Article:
May of WTFs, RailsConf and more

Posted by morgoth85, May 8, 2020 @ 12:00 am in News

This is Greg and Wojtek bringing you the latest news about Rails in these crazy times.

A May of WTFs

Have you ever lost time on some strange Rails issue? Would you like to make it go away, so the others won’t do the same? It is an initiative running this month to improve Rails, especially for the first time users. Check the details and help making Rails better!

RailsConf - Couch Edition

This year RailsConf took place online. You can already watch all the videos. Take a look at the official announcement or jump straight to the playlist here.

Rails 6.0.3 has been released

This version fixes warnings when used with Ruby 2.7 altogether with many other framework bug fixes.

Instrument layout rendering

With this addition it is possible to listen on more specific action view layout rendering instrumentation.

Inspect time attributes with subsec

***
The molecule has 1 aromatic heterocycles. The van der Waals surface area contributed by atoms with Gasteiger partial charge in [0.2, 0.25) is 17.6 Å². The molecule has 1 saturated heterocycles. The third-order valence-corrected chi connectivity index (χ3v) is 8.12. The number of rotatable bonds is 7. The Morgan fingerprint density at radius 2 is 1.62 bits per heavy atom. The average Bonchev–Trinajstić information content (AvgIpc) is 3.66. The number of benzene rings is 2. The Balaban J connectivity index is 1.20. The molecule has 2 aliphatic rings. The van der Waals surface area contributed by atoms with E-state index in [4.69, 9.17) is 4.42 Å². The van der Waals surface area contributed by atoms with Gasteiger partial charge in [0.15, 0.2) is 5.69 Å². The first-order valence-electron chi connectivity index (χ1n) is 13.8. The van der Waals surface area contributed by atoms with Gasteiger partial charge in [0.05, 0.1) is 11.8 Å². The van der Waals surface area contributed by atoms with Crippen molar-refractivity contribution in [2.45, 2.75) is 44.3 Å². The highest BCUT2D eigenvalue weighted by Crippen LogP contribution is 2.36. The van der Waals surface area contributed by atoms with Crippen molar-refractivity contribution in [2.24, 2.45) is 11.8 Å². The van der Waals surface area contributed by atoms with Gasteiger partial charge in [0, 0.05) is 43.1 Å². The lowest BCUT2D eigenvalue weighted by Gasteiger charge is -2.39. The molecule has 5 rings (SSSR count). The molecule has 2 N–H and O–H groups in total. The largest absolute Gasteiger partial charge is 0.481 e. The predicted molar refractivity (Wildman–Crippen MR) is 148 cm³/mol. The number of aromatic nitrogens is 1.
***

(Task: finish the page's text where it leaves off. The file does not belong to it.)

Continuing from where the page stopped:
Before:

#<Knot id: 1, created_at: "2016-05-05 01:29:47">

After:

#<Knot id: 1, created_at: "2016-05-05 01:29:47.116928000">

Test file patterns configurable via Environment variables

It is now possible to control which test files to execute by setting DEFAULT_TEST or DEFAULT_TEST_EXCLUDE environment variables.

Fix aggregate functions to return numeric value consistently even on custom attribute type

Count and average always returns a numeric value, but sum, maximum, and minimum did not always return a numeric value if aggregated on a custom attribute type.

Deprecate passing a column to type_cast

The type information for type casting is entirely separated to type object, so if anyone does passing a column to type_cast in Rails 6, they are likely doing something wrong. See the PR for a more thorough explanation.

Deprecate allowed_index_name_length and in_clause_length in DatabaseLimits

In the past, the SQLite3 adapter relied on allowed_index_name_length, but it is no longer needed so it got deprecated. in_clause_length also got deprecated in https://github.com/rails/rails/pull/39057.

38 people contributed since our last issue. You can check the full list of changes. Keep safe out there!